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Military vs. Civilian Surgical Residency

Discussion in 'Military Medicine' started by navy, Nov 3, 2007.

  1. navy

    navy Junior Member 5+ Year Member

    May 18, 2005
    I am considering military general surgical residency over civilian residency for the following reasons:

    1.) Doing surgical training in the military will provide better preparation for being a general surgeon in the Navy during payback years.

    2.) There are no fellows in the Navy, so despite less surgical volume, the operative experience may be better.

    Any opinions or suggestions? Thank you.
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  3. The White Coat Investor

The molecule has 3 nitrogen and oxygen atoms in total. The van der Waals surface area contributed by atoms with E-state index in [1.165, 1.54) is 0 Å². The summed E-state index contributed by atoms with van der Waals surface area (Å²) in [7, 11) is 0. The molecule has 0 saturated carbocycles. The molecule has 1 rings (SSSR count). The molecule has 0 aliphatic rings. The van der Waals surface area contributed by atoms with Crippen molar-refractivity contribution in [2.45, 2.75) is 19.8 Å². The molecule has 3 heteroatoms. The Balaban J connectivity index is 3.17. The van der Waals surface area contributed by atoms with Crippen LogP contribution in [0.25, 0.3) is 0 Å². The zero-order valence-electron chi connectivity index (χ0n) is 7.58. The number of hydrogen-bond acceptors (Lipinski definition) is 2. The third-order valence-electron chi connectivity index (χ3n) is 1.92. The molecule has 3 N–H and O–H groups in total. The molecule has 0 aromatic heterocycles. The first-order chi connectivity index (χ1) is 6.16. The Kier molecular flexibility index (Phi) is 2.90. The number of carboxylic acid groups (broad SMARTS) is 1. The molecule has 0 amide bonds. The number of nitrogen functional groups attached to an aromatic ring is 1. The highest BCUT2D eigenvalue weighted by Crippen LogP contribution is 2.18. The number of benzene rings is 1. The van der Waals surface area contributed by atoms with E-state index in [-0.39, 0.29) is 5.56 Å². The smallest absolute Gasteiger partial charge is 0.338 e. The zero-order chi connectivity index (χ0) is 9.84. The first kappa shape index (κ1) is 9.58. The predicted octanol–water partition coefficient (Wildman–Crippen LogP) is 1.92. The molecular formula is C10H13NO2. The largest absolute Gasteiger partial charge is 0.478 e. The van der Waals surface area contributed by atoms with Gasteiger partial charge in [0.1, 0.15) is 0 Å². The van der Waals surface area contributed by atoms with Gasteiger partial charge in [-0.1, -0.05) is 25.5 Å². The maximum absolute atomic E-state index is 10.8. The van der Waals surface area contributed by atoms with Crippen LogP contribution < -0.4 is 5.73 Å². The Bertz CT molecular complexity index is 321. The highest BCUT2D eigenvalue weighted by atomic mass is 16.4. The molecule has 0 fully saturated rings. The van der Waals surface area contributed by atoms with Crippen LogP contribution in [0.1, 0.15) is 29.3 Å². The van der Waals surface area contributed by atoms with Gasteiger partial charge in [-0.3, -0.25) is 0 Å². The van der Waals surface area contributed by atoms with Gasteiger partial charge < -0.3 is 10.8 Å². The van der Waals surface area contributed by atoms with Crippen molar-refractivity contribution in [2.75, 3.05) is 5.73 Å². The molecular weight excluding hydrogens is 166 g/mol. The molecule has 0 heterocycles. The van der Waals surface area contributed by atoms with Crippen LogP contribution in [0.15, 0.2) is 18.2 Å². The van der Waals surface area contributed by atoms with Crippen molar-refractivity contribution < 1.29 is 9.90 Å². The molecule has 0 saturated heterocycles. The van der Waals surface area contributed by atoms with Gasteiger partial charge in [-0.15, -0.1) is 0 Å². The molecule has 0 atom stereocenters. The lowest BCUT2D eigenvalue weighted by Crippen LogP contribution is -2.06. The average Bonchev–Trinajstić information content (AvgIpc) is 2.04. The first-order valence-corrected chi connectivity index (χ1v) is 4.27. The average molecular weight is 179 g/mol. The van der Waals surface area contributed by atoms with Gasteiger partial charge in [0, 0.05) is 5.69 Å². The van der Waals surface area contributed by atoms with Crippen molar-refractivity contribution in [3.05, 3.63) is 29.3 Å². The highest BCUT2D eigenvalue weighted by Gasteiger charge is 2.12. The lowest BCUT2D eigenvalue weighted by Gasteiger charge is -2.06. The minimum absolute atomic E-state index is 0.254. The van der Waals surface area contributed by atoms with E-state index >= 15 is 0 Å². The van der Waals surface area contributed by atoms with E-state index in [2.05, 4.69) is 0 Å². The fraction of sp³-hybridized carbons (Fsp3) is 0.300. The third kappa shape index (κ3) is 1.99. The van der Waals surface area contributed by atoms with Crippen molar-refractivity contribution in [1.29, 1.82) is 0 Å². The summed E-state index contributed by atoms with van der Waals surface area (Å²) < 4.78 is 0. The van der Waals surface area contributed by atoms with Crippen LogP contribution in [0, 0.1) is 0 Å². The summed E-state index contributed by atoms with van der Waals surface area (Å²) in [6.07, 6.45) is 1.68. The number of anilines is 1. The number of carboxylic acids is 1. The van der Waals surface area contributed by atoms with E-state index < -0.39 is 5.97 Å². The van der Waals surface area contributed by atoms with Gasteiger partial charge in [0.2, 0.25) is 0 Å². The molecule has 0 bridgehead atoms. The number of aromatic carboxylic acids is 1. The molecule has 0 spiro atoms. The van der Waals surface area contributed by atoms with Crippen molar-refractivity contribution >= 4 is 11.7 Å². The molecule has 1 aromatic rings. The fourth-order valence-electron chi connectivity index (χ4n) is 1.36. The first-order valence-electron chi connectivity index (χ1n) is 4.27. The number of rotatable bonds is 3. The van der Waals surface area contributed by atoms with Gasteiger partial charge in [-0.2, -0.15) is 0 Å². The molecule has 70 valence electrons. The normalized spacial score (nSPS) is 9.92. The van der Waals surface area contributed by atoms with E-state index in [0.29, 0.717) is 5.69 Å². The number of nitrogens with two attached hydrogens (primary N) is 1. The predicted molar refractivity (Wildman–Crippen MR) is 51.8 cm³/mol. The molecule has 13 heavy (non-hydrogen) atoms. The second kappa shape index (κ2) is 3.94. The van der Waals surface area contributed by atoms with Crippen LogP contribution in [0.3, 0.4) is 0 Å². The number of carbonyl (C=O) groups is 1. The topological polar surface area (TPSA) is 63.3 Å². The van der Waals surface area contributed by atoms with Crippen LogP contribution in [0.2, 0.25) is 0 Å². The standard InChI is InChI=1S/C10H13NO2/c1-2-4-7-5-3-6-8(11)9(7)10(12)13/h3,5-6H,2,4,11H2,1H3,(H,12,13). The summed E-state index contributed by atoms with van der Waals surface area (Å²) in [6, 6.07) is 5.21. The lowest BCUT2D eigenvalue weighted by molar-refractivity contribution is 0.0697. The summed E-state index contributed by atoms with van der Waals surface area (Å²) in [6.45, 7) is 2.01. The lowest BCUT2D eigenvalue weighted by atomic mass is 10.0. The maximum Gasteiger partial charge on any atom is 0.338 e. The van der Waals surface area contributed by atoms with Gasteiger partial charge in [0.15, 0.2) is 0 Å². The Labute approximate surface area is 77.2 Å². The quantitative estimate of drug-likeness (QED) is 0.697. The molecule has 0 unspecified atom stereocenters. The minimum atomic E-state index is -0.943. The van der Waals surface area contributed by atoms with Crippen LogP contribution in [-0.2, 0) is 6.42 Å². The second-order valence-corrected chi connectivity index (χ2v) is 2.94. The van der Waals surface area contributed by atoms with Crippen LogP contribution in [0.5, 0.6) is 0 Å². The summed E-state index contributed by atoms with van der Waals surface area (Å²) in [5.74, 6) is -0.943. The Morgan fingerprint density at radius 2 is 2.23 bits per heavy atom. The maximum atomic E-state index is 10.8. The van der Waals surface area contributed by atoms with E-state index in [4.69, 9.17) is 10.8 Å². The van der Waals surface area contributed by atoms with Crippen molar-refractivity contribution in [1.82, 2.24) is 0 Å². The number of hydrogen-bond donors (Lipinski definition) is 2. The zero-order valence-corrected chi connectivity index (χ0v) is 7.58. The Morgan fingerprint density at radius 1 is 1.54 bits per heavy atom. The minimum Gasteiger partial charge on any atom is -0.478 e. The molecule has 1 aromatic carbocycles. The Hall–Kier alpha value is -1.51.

The White Coat Investor AKA ActiveDutyMD Physician Partner Organization 10+ Year Member

    Nov 18, 2002
    SDN Partner
    I think you're wrong. You may not have a choice, but if you do I would do a civilian residency if I could, especially in general surgery and emergency medicine. The reasons to do a Navy residency are higher pay, and more time toward retirement.

    Reasons not to do a military residency in general surgery are:

    1) You don't have to deal with the military crap while trying to learn. Surgery residency is hard enough without having to stand at attention, do fitness tests, do extra paperwork on your off time etc.

    2) There are simply fewer surgical cases in military medicine. Surgery residency isn't 5 years long to learn to manage the floor or the unit. You can do that in three. You do 5 years to learn to operate, and if the cases aren't there, you can't learn them, fellows or no fellows.